The Xen36 strain of Staphylococcus aureus, expressing the luciferase gene for bioluminescent imaging, was purchased from Caliper Life Sciences (Perkin Elmer, Santa Clara, CA). Bacteria were propagated in LB medium (BD Falcon) and utilized to coat mesh implanted material during the log phase of growth.


Mice used in these studies included 8–12 week old CD-1 mice, male and females, and were purchased from Charles River Laboratories. Adipose tissues from transgenic mice expressing GFP under the ubiquitin promoter were kindly provided by Dr. William Janssen, National Jewish Hospital, Denver, CO41. CCR2-gfp reporter mice (on the C57Bl/6 background) were provided by Dr. Eric Pamer (Memorial Sloan Kettering, NY)42. Animals were maintained in sterile microisolater cages under controlled temperature and humidity and were fed sterilized food and water. All procedures involving mice in this study were approved by the Institutional Animal Care and Use Committee at Colorado State University.

Clinical trial design for wound infection study in pet dogs

Dogs enrolled in a pilot clinical study of MSC therapy for wound infection management were client-owned animals that presented to the Colorado State University Veterinary Teaching Hospital for treatment of multidrug resistant chronic wound infections. These studies were approved by the Colorado State University Institutional Animal Care and Use Committee and by the Clinical Review Board at the Veterinary Teaching Hospital. Inclusion criteria involved presence of a documented infection with a multi-drug resistant organism in a site where cultures could be obtained on a regular basis for quantitative analysis. In addition, the infection must have failed conventional treatment for a period of greater than 2 weeks. To fulfill this criteria, animals must have failed treatment with antibiotics and surgical debridement as evidenced by continued symptoms of infection and positive culture of organisms at the site. Animals were excluded from the trial if there was any evidence of systemic disease in which treatment with MSC may be contraindicated, such as neoplasia, or that may affect immune function, such as Cushing’s disease or organ failure. Animals were also excluded if the site of the infections was such that obtaining quantitative cultures would not be possible.

Dogs enrolled in the trial were treated with allogeneic MSC pre-activated with 10 ug/ml of poly I:C (InVivoGen, San Diego CA) × 1 hr at a dose of 2 × 106 cells per kg body weight. Cells were then washed 3× in DPBS (Sigma-Aldrich, St. Louis, MO) and re-suspended in DPBS at a volume of 10 ml (30 × 106 cells or less), 15 ml (30–45 × 106 cells) or 20 ml (>45 × 106 cells). Sodium heparin (Fresenius Kabl USA, Lake Zurich IL) was added immediately prior to injection at 200 IU per 10 ml of cell solution. Cells were delivered by intravenous (i.v.) infusion over 15 minutes. Heart rate and respiratory rate were monitored during and for 10 minutes after infusion. Antibiotic therapy was kept consistent for the duration of the study (and consisted of the last antibiotic the animals had been treated with before concluding failure of antibiotic therapy) and continued for 1 week after the last injection was administered. Dogs were treated with MSC every 2 weeks for a total of 3 treatments, and quantitative cultures were obtained prior to each treatment. Cultures were obtained by fine needle aspirate of 4 quadrants of the infected area. The aspirates were placed in 1 ml of TSB (trypticase soy broth, Sigma Aldrich) and quantitative cultures obtained by 10 fold dilution in PBS and plating on LB agar (Luria Broth, Sigma Aldrich). Dogs were considered for additional MSC injections if there was a significant decrease in bacterial infection (but not full bacterial clearance) as evidenced by a significant decrease in number of bacteria in the wound or eradication of 1 or more but not all species of bacteria present at the infection site. Two weeks after the final treatment, quantitative cultures were again performed, and patients were then monitored by follow up phone calls every 2–3 months. Dogs were considered to have a positive response if clinical signs improved and bacterial counts decreased significantly over the treatment interval. The infection was considered eradicated if the animal had more than 2 negative cultures at least 2 weeks apart and the infection site was fully healed with resolution of clinical signs.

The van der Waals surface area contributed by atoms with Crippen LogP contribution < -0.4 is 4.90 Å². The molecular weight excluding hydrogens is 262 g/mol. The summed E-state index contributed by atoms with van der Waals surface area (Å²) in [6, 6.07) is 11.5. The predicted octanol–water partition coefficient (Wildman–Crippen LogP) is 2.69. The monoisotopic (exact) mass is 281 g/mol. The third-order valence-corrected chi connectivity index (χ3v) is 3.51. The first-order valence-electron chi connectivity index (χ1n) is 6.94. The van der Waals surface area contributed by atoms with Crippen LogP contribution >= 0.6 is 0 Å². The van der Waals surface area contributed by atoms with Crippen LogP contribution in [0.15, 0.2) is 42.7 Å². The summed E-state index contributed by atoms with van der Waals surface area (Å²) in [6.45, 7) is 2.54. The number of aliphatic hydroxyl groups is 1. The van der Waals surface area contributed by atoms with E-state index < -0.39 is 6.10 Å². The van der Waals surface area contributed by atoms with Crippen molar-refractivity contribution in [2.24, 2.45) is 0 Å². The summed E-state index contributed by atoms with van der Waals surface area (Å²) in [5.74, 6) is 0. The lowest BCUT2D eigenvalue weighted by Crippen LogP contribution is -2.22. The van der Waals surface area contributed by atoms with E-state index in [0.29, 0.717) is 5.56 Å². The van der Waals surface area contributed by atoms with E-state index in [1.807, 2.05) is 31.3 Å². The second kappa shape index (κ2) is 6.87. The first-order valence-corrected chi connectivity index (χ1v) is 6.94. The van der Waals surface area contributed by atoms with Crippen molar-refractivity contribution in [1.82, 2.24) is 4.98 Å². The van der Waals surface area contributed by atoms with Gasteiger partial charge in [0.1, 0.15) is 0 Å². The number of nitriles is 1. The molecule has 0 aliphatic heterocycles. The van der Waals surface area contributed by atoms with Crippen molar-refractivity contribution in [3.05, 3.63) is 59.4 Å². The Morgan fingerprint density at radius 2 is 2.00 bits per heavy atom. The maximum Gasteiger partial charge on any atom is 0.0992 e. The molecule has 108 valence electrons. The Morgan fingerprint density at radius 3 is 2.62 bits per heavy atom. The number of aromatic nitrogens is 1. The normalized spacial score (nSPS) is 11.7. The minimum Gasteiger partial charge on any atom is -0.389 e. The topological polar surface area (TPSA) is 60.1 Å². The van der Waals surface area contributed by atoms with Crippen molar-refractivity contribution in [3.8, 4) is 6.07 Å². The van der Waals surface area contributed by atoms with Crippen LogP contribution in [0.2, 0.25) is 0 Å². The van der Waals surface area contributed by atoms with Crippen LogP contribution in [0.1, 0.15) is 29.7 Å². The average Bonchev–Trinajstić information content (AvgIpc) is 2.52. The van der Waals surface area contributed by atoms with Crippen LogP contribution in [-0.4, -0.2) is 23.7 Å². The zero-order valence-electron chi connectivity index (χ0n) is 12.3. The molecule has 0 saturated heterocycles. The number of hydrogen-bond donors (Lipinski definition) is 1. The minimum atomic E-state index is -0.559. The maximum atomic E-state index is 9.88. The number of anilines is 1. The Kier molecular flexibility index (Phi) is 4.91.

Generation of adipose-tissue derived MSC

Adipose tissue-derived MSC were generated from abdominal and inguinal adipose tissues collected from mice. To prepare MSC cultures, adipose tissues were minced under sterile conditions, incubated in a 1 mg/ml solution of collagenase (Sigma-Aldrich, St. Louis, MO) at 37 °C and 5% CO2 for 30 minutes, and then triturated. The cell suspension was then centrifuged at 1,050 X G to pellet the stromal vascular fraction (SVF), which was resuspended in MSC culture medium. MSC culture medium consisted of low glucose DMEM (InVitrogen/Gibco, Carlsbad, CA) supplemented with essential and non-essential amino acids (InVitrogen/Gibco), glutamine (InVitrogen, Gibco), 15% heat-inactivated FBS (Cell Generation, Ft. Collins, CO), and penicillin and streptomycin solution (InVitrogen/Gibco). Cells in medium were allowed to adhere in tissue culture flasks (BD Falcon, Bedford, MA) for 72 hr, after which the non-adherent cells were removed and fresh medium was added. When cells reached 80–90% confluence, they were passaged using trypsin-EDTA solution (InVitrogen/Gibco). Cells for in vivo experiments were used at passage 2–3 for all experiments. The cell surface phenotype of MSC was determined by flow cytometry, and the ability of the MSC to undergo tri-lineage differentiation was assessed as described previously43.